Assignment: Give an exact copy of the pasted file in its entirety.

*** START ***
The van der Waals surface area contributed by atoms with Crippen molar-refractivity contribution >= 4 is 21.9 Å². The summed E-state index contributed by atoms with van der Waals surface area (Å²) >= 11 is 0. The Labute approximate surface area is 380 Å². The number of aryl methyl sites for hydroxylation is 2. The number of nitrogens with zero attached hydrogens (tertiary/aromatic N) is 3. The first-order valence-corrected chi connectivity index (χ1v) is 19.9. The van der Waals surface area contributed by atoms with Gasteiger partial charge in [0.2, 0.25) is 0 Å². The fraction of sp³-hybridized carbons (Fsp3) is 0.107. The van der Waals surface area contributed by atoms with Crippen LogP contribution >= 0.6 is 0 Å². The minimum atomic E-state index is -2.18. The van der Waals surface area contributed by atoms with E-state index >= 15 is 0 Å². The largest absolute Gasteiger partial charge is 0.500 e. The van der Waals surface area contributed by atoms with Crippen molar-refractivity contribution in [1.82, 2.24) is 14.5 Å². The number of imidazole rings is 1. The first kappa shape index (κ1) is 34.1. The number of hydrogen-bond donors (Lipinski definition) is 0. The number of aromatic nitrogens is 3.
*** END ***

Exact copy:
The van der Waals surface area contributed by atoms with Crippen molar-refractivity contribution >= 4 is 21.9 Å². The summed E-state index contributed by atoms with van der Waals surface area (Å²) >= 11 is 0. The Labute approximate surface area is 380 Å². The number of aryl methyl sites for hydroxylation is 2. The number of nitrogens with zero attached hydrogens (tertiary/aromatic N) is 3. The first-order valence-corrected chi connectivity index (χ1v) is 19.9. The van der Waals surface area contributed by atoms with Gasteiger partial charge in [0.2, 0.25) is 0 Å². The fraction of sp³-hybridized carbons (Fsp3) is 0.107. The van der Waals surface area contributed by atoms with Crippen LogP contribution >= 0.6 is 0 Å². The minimum atomic E-state index is -2.18. The van der Waals surface area contributed by atoms with E-state index >= 15 is 0 Å². The largest absolute Gasteiger partial charge is 0.500 e. The van der Waals surface area contributed by atoms with Crippen molar-refractivity contribution in [1.82, 2.24) is 14.5 Å². The number of imidazole rings is 1. The first kappa shape index (κ1) is 34.1. The number of hydrogen-bond donors (Lipinski definition) is 0. The number of aromatic nitrogens is 3.